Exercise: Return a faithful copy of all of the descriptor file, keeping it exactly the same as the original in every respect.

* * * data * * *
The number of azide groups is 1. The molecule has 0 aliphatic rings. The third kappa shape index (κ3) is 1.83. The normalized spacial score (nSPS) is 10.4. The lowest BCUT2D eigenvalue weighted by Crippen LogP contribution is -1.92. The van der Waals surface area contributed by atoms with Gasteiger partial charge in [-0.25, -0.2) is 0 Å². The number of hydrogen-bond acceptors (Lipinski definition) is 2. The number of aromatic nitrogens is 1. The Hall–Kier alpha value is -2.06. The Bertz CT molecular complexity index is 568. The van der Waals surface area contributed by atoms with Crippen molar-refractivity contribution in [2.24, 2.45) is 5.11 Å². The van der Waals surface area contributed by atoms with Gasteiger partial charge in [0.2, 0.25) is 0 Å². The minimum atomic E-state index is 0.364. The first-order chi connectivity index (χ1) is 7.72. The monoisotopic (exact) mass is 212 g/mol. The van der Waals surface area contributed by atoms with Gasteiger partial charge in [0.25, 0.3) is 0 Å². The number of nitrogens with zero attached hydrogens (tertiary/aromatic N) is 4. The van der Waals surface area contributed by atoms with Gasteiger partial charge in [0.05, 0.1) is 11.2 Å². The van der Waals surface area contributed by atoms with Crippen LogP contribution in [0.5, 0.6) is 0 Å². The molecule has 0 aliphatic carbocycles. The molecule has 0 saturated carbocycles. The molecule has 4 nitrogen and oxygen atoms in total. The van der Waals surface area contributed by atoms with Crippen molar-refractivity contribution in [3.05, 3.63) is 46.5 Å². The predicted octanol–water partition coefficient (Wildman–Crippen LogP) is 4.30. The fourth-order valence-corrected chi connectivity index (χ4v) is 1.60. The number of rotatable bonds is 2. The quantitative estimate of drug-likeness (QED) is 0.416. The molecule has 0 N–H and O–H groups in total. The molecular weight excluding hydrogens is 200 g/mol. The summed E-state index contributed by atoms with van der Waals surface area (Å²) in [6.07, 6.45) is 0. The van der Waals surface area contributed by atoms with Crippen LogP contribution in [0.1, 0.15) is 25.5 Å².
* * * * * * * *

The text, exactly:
The number of azide groups is 1. The molecule has 0 aliphatic rings. The third kappa shape index (κ3) is 1.83. The normalized spacial score (nSPS) is 10.4. The lowest BCUT2D eigenvalue weighted by Crippen LogP contribution is -1.92. The van der Waals surface area contributed by atoms with Gasteiger partial charge in [-0.25, -0.2) is 0 Å². The number of hydrogen-bond acceptors (Lipinski definition) is 2. The number of aromatic nitrogens is 1. The Hall–Kier alpha value is -2.06. The Bertz CT molecular complexity index is 568. The van der Waals surface area contributed by atoms with Crippen molar-refractivity contribution in [2.24, 2.45) is 5.11 Å². The van der Waals surface area contributed by atoms with Gasteiger partial charge in [0.2, 0.25) is 0 Å². The minimum atomic E-state index is 0.364. The first-order chi connectivity index (χ1) is 7.72. The monoisotopic (exact) mass is 212 g/mol. The van der Waals surface area contributed by atoms with Gasteiger partial charge in [0.25, 0.3) is 0 Å². The number of nitrogens with zero attached hydrogens (tertiary/aromatic N) is 4. The van der Waals surface area contributed by atoms with Gasteiger partial charge in [0.05, 0.1) is 11.2 Å². The van der Waals surface area contributed by atoms with Crippen LogP contribution in [0.5, 0.6) is 0 Å². The molecule has 0 aliphatic carbocycles. The molecule has 0 saturated carbocycles. The molecule has 4 nitrogen and oxygen atoms in total. The van der Waals surface area contributed by atoms with Crippen molar-refractivity contribution in [3.05, 3.63) is 46.5 Å². The predicted octanol–water partition coefficient (Wildman–Crippen LogP) is 4.30. The fourth-order valence-corrected chi connectivity index (χ4v) is 1.60. The number of rotatable bonds is 2. The quantitative estimate of drug-likeness (QED) is 0.416. The molecule has 0 N–H and O–H groups in total. The molecular weight excluding hydrogens is 200 g/mol. The summed E-state index contributed by atoms with van der Waals surface area (Å²) in [6.07, 6.45) is 0. The van der Waals surface area contributed by atoms with Crippen LogP contribution in [0.1, 0.15) is 25.5 Å².